Two weeks ago, we wrote, “Last week [was] choppy for stocks. Crosscurrents about interest rate outlooks seem to be batting the market around.” The same basis remains true now. Add into the mix the market’s renewed focus about the next recession.
Stocks had an impressive jump higher last Monday and Tuesday on a softer inflation reading. Bullish market participants grasped as tightly as they could onto the 7.1% November Consumer Price Index announcement, which was a welcome decline from the 7.7% of October. However, the enthusiasm faded the later three days of last week. The bears took back control. The bears’ focus became the likely recession to occur in early 2023. The S&P 500 stock index’s close on Friday, December 16 was its lowest close since early November.
The Wall Street Journal stated on Saturday, “Business surveys have pointed to a significant slowdown in the global economy for many months, but that is only now showing up clearly in the economic data collected by governments. U.S. retail spending and manufacturing weakened in November, both signs of a slowing economy.”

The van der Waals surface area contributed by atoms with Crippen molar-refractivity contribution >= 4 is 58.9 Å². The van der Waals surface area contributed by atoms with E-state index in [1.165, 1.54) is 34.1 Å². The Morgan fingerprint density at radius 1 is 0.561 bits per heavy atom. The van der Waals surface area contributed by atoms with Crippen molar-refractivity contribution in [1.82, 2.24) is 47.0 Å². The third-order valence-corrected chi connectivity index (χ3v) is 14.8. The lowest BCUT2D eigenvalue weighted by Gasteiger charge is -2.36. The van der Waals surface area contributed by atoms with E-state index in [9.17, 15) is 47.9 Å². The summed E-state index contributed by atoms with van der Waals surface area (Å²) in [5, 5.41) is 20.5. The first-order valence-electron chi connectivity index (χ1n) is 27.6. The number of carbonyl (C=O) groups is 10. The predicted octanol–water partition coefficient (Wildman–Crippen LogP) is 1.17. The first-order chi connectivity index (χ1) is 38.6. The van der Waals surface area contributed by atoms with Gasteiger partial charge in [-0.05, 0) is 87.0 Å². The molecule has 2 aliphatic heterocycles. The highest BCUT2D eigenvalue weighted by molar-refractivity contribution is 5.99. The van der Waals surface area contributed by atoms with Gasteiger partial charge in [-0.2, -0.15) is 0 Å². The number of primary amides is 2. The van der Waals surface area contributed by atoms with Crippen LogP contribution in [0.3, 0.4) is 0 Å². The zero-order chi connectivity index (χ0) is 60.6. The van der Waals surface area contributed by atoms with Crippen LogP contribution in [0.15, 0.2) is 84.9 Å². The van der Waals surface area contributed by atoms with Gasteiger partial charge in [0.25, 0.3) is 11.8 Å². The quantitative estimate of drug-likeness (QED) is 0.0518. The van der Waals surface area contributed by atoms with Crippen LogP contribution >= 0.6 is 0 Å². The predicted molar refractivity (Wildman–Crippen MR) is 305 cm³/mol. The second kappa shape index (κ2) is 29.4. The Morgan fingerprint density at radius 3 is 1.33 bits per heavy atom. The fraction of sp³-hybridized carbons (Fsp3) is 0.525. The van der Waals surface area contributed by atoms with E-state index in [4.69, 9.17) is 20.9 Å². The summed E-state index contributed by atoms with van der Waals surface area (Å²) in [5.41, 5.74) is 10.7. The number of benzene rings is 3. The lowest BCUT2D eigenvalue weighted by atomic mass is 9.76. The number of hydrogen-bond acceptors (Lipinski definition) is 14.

While a looming recession is most analysts’ consensus outlook, most of them project it to be milder than the last two recessions (2007-2009 and 2020). In fact, those two episodes delivered the worst GDP decline of any recession since 1945. We have grown “accustomed” to bad recessions.
However mild it might be and whenever it might happen, we will walk through the next recession together. Our investment management process is designed with full economic cycles in mind, including recessions. Let us know if you have questions or concerns pertaining to your personal financial plan.